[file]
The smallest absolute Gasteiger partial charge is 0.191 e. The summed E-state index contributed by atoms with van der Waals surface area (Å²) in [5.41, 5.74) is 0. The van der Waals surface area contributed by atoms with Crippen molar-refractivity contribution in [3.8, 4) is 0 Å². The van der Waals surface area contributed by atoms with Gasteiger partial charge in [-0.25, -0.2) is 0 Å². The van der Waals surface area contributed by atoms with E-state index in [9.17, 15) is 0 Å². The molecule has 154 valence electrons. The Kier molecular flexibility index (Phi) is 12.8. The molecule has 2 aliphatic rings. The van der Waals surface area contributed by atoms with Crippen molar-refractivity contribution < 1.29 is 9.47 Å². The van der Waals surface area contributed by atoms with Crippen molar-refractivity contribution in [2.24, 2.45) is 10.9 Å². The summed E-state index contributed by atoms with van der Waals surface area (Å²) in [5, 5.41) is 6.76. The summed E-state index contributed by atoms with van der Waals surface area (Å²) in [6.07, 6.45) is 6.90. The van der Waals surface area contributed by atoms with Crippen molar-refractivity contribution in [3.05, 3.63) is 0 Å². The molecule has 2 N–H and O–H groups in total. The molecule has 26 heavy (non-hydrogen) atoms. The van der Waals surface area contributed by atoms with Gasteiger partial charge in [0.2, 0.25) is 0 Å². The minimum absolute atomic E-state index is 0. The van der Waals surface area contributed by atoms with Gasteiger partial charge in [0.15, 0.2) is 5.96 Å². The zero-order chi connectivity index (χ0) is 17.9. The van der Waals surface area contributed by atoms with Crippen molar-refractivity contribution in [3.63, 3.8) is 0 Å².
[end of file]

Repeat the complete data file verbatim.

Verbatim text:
The smallest absolute Gasteiger partial charge is 0.191 e. The summed E-state index contributed by atoms with van der Waals surface area (Å²) in [5.41, 5.74) is 0. The van der Waals surface area contributed by atoms with Crippen molar-refractivity contribution in [3.8, 4) is 0 Å². The van der Waals surface area contributed by atoms with Gasteiger partial charge in [-0.25, -0.2) is 0 Å². The van der Waals surface area contributed by atoms with E-state index in [9.17, 15) is 0 Å². The molecule has 154 valence electrons. The Kier molecular flexibility index (Phi) is 12.8. The molecule has 2 aliphatic rings. The van der Waals surface area contributed by atoms with Crippen molar-refractivity contribution < 1.29 is 9.47 Å². The van der Waals surface area contributed by atoms with Crippen molar-refractivity contribution in [2.24, 2.45) is 10.9 Å². The summed E-state index contributed by atoms with van der Waals surface area (Å²) in [5, 5.41) is 6.76. The summed E-state index contributed by atoms with van der Waals surface area (Å²) in [6.07, 6.45) is 6.90. The van der Waals surface area contributed by atoms with Crippen molar-refractivity contribution in [3.05, 3.63) is 0 Å². The molecule has 2 N–H and O–H groups in total. The molecule has 26 heavy (non-hydrogen) atoms. The van der Waals surface area contributed by atoms with Gasteiger partial charge in [0.2, 0.25) is 0 Å². The minimum absolute atomic E-state index is 0. The van der Waals surface area contributed by atoms with Gasteiger partial charge in [0.15, 0.2) is 5.96 Å². The zero-order chi connectivity index (χ0) is 17.9. The van der Waals surface area contributed by atoms with Crippen molar-refractivity contribution in [3.63, 3.8) is 0 Å².